MSNBC Nightly News ran an awesome story last night about a girl named Rachel and her dream to give clean water to those in need. She died tragically last month and it appears her cause has gone viral. She gave up birthday presents for her 9th birthday in lieu of donations, with a goal of $300. She's creeping in on $1.2 million at this point!
Check out the video story from MSNBC: http://www.msnbc.msn.com/id/3032619//vp/43950745#43950745
Interestingly, the organization she was raising money for (charity: water) is a pretty cool NGO itself. The financial model they have set up has separate donations for operations (private donors dedicated to supporting the infrastructure and meeting needs as they come up) and water projects (where 100% of the money from public donors is directed!). They have also made a commitment to being visibly and publicly accountable to their donors by posting photos of projects and placing them on maps using Google Earth.
Interesting model with HUGE public health implications!
We know that in many societies the duty of fetching water falls to the women and children. Often, they walk for miles or for hours to collect water for the day -- water that frequently isn't even clean. Imagine spending your day's work to bring home water that will likely make your family sick! And in many cases, these outings are the most dangerous tasks for women as they are outside of the confines of their villages and are frequently assaulted or raped while searching for water. On multiple fronts, water is the first step to improved health in these communities -- (1) by reducing the spread of water borne illness (when combined with sanitation programs -- i.e. changing community habits of open defecation -- providing a clean water source has an even larger impact (2) by keeping women and children out of some of the most dangerous places they must travel to, opportunities for physical and sexual abuse are diminished (3) the opportunity cost of gathering water is astounding -- once folks have a local source for water, they are able to pursue other pursuits with economic impact.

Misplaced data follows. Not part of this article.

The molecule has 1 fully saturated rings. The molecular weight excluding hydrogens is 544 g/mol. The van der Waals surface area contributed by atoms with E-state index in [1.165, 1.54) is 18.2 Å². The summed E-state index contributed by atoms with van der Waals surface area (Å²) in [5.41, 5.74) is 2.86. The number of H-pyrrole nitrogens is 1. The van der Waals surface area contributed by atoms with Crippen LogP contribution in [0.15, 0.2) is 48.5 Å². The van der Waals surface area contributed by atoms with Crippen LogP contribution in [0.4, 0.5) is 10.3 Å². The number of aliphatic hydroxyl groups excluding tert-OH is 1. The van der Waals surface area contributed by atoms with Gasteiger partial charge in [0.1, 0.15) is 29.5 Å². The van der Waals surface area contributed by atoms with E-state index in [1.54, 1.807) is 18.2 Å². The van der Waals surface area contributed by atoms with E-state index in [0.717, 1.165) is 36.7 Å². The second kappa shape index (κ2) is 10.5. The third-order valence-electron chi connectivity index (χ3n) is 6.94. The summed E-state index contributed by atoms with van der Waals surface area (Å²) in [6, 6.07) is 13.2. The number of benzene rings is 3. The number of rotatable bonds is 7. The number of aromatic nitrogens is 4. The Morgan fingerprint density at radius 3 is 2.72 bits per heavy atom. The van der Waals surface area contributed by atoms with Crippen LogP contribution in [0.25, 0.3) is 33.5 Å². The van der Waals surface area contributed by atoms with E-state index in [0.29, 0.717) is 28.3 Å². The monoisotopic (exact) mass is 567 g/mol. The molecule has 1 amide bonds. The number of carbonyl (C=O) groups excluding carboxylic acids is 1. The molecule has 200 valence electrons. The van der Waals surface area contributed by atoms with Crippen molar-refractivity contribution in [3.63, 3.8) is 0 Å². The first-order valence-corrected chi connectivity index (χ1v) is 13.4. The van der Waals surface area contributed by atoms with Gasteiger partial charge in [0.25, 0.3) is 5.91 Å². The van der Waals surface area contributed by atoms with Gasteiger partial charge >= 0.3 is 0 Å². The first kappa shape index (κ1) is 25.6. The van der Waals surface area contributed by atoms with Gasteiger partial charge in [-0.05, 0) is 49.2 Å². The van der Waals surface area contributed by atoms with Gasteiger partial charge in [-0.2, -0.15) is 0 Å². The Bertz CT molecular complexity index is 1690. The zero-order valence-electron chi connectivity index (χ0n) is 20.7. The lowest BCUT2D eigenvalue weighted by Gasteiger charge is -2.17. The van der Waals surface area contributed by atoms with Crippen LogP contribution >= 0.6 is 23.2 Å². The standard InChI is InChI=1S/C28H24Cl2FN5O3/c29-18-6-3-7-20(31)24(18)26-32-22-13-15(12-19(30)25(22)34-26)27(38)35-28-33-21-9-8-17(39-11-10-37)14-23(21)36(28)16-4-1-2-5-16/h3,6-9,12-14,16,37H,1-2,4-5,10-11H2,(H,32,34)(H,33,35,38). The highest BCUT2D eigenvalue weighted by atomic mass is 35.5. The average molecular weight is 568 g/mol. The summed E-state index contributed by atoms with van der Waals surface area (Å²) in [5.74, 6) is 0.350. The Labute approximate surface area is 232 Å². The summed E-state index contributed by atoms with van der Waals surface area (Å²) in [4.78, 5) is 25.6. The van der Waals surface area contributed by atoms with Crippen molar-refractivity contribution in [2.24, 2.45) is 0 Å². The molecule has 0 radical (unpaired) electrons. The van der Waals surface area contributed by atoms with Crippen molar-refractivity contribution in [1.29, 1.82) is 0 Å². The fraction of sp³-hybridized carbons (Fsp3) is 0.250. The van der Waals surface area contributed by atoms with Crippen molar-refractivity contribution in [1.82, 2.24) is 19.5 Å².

Check out their video: "Water Changes Everything"
And it you'd like, you can find more information by perusing charity: water's website (http://www.charitywater.org/)